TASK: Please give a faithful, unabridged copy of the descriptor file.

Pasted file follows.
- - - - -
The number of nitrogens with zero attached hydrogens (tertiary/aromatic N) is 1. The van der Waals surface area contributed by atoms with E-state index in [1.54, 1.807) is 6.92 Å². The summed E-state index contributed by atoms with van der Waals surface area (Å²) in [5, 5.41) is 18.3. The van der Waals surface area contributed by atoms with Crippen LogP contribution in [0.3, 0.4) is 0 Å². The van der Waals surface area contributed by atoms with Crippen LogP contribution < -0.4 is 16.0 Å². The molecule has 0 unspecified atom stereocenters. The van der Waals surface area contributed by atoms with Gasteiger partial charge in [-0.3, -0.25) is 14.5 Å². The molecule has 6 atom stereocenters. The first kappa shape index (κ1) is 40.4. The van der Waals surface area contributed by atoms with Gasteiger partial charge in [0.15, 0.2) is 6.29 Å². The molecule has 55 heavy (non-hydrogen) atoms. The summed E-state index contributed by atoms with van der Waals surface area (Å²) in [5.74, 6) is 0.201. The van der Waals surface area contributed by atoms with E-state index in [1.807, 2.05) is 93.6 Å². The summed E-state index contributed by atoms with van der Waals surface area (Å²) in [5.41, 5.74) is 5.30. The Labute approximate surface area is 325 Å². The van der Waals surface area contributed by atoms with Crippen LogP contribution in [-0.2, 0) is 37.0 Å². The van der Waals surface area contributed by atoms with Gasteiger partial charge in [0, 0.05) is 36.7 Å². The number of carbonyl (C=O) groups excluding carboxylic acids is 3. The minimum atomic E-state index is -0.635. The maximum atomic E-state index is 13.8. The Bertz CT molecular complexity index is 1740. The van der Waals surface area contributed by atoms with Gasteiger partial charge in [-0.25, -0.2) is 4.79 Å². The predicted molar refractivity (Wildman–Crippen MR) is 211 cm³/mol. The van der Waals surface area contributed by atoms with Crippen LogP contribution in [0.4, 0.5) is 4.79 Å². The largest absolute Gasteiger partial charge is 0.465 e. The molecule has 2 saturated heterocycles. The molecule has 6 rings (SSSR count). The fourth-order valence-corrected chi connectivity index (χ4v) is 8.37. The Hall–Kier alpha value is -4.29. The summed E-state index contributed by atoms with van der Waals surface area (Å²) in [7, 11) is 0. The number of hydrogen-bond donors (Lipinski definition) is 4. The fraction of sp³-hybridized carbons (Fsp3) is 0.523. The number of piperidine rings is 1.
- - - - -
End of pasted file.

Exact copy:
The number of nitrogens with zero attached hydrogens (tertiary/aromatic N) is 1. The van der Waals surface area contributed by atoms with E-state index in [1.54, 1.807) is 6.92 Å². The summed E-state index contributed by atoms with van der Waals surface area (Å²) in [5, 5.41) is 18.3. The van der Waals surface area contributed by atoms with Crippen LogP contribution in [0.3, 0.4) is 0 Å². The van der Waals surface area contributed by atoms with Crippen LogP contribution < -0.4 is 16.0 Å². The molecule has 0 unspecified atom stereocenters. The van der Waals surface area contributed by atoms with Gasteiger partial charge in [-0.3, -0.25) is 14.5 Å². The molecule has 6 atom stereocenters. The first kappa shape index (κ1) is 40.4. The van der Waals surface area contributed by atoms with Gasteiger partial charge in [0.15, 0.2) is 6.29 Å². The molecule has 55 heavy (non-hydrogen) atoms. The summed E-state index contributed by atoms with van der Waals surface area (Å²) in [5.74, 6) is 0.201. The van der Waals surface area contributed by atoms with E-state index in [1.807, 2.05) is 93.6 Å². The summed E-state index contributed by atoms with van der Waals surface area (Å²) in [5.41, 5.74) is 5.30. The Labute approximate surface area is 325 Å². The van der Waals surface area contributed by atoms with Crippen LogP contribution in [-0.2, 0) is 37.0 Å². The van der Waals surface area contributed by atoms with Gasteiger partial charge in [0, 0.05) is 36.7 Å². The number of carbonyl (C=O) groups excluding carboxylic acids is 3. The minimum atomic E-state index is -0.635. The maximum atomic E-state index is 13.8. The Bertz CT molecular complexity index is 1740. The van der Waals surface area contributed by atoms with Gasteiger partial charge in [-0.25, -0.2) is 4.79 Å². The predicted molar refractivity (Wildman–Crippen MR) is 211 cm³/mol. The van der Waals surface area contributed by atoms with Crippen LogP contribution in [0.4, 0.5) is 4.79 Å². The largest absolute Gasteiger partial charge is 0.465 e. The molecule has 2 saturated heterocycles. The molecule has 6 rings (SSSR count). The fourth-order valence-corrected chi connectivity index (χ4v) is 8.37. The Hall–Kier alpha value is -4.29. The summed E-state index contributed by atoms with van der Waals surface area (Å²) in [7, 11) is 0. The number of hydrogen-bond donors (Lipinski definition) is 4. The fraction of sp³-hybridized carbons (Fsp3) is 0.523. The number of piperidine rings is 1.